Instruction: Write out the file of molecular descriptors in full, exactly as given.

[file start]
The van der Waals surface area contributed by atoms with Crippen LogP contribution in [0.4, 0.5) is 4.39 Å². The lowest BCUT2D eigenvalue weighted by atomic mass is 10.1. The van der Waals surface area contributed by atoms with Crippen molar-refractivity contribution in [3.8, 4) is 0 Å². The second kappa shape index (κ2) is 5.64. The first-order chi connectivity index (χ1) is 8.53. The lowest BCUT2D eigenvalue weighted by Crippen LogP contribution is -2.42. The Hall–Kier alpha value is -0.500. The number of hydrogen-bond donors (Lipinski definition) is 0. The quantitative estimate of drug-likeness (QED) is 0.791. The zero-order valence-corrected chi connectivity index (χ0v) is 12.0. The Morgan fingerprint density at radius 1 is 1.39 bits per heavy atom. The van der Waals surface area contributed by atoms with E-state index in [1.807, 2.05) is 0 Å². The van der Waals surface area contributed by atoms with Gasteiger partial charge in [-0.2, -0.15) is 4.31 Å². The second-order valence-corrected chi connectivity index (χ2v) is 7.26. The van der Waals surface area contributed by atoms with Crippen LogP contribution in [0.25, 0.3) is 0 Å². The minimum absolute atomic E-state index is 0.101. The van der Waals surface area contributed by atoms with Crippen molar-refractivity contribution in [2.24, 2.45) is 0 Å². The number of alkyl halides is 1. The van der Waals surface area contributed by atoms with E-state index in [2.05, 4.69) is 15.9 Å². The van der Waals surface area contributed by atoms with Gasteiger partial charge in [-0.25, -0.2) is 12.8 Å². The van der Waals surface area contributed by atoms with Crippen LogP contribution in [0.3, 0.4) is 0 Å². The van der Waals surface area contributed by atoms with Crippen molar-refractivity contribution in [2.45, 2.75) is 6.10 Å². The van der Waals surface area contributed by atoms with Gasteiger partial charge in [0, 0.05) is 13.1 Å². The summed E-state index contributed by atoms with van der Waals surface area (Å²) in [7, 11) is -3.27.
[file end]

The van der Waals surface area contributed by atoms with Crippen LogP contribution in [0.4, 0.5) is 4.39 Å². The lowest BCUT2D eigenvalue weighted by atomic mass is 10.1. The van der Waals surface area contributed by atoms with Crippen molar-refractivity contribution in [3.8, 4) is 0 Å². The second kappa shape index (κ2) is 5.64. The first-order chi connectivity index (χ1) is 8.53. The lowest BCUT2D eigenvalue weighted by Crippen LogP contribution is -2.42. The Hall–Kier alpha value is -0.500. The number of hydrogen-bond donors (Lipinski definition) is 0. The quantitative estimate of drug-likeness (QED) is 0.791. The zero-order valence-corrected chi connectivity index (χ0v) is 12.0. The Morgan fingerprint density at radius 1 is 1.39 bits per heavy atom. The van der Waals surface area contributed by atoms with E-state index in [1.807, 2.05) is 0 Å². The van der Waals surface area contributed by atoms with Gasteiger partial charge in [-0.2, -0.15) is 4.31 Å². The second-order valence-corrected chi connectivity index (χ2v) is 7.26. The van der Waals surface area contributed by atoms with Crippen LogP contribution in [0.25, 0.3) is 0 Å². The minimum absolute atomic E-state index is 0.101. The van der Waals surface area contributed by atoms with Crippen molar-refractivity contribution in [2.24, 2.45) is 0 Å². The number of alkyl halides is 1. The van der Waals surface area contributed by atoms with E-state index in [2.05, 4.69) is 15.9 Å². The van der Waals surface area contributed by atoms with Gasteiger partial charge in [-0.25, -0.2) is 12.8 Å². The van der Waals surface area contributed by atoms with Crippen LogP contribution in [0.3, 0.4) is 0 Å². The van der Waals surface area contributed by atoms with Crippen molar-refractivity contribution in [2.45, 2.75) is 6.10 Å². The van der Waals surface area contributed by atoms with Gasteiger partial charge in [0, 0.05) is 13.1 Å². The summed E-state index contributed by atoms with van der Waals surface area (Å²) in [7, 11) is -3.27.